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    • #13964
      Dagmar Munn
      Keymaster

      The ALS Association recently submitted a report to the FDA documenting the real impact ALS has on people living with the disease and their caregivers in order to inform the development of treatments. The information in the report draws from a survey of people living with ALS.

      Key takeaways of the ALS Voice of the Patient Report:

      • Individuals with ALS and caregivers reported significant symptoms of fatigue and weakness, followed by speech problems, shortness of breath, difficulty sleeping, and pain.
      • These progressive symptoms result in a loss of independence and led to less time spent at work or school, socializing, or traveling.
      • People with ALS do not report high satisfaction with currently available treatments and reported that such treatments “somewhat help” with managing ALS and everyday impacts of disease. Breathing assistance devices were reported to be very inconvenient and burdensome, but necessary.
      • With current treatments mainly focused on supportive care, people with ALS would like treatment options that stop disease progression, improve muscle weakness, and assist with breathing or respiratory function.
      • The majority of people with ALS reported having fears about the future. The fears most frequently reported were related to dying, “leaving family too soon,” followed by “dying from respiratory failure.” The next most reported fear was “spending the family’s savings on medical care.”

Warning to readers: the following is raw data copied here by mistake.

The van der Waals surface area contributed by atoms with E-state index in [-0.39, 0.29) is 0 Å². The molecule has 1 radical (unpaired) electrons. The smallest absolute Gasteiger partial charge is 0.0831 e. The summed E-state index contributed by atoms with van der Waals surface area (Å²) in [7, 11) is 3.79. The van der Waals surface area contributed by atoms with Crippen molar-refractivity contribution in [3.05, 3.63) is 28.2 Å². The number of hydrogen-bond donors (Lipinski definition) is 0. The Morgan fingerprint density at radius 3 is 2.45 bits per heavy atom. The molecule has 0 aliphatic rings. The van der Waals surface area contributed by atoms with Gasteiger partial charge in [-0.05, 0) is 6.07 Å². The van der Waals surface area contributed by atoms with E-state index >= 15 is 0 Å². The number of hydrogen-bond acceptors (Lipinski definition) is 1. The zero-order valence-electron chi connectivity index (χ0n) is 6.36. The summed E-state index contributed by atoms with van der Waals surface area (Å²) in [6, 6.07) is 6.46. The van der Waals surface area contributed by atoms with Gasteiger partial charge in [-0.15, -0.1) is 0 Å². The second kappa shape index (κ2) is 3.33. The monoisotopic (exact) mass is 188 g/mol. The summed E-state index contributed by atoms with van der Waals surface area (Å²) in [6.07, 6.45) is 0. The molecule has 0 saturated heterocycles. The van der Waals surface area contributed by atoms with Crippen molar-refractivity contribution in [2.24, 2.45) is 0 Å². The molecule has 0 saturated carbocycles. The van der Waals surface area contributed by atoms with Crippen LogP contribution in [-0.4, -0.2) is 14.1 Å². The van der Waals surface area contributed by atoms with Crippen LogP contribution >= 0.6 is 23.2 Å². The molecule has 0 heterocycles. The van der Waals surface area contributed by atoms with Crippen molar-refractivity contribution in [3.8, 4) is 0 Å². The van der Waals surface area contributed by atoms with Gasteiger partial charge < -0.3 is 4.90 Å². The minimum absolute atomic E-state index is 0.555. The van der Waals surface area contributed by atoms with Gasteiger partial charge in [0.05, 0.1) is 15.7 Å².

Read more here: http://web.alsa.org/site/PageNavigator/blog_111819.html

      Dagmar says: I agree with points 3 & 4, that people with ALS are not satisfied with current treatments and want more focus on treatment options that stop disease progression.

      What do you think about the results of this survey?

    • #13977
      Bill
      Participant

      Pretty obvious to all of us with ALS. Groundbreaking? I’m all for our voices to be heard though. I’m surprised that there wasn’t a high concern noted at the extremely slow pace of trials and disjointed treatment development process.

    • #13982
      Erin
      Participant

      Look, I hate to sound pessimistic, but aren’t these results obvious? Who is the audience for this study? What was groundbreaking , the fact that actual pALS were used? Fears about the future, specifically dying too soon for a 100% fatal disease also seems logical .

      I certainly hope the FDA takes these voices and pours efforts behind approving real drug treatment that offers real hope.

      caregiver for pALS

    • #13983
      Dagmar Munn
      Keymaster

      I agree with you Erin… points 1,2,3 & 5 are actually “duh” moments.

      What burns me is that in 2019 we still “need” a survey to verify 1 & 2.

      grrrr!

    • #13999
      John Russell
      Participant

      I’m dumb founded. FDA didn’t really understand that creeping paralysis followed by suffocation and death is a problematic and upsetting diagnosis. Also unaware that anything to even slow progression much less stop it or even gain back loss would be appreciated by pALS?y

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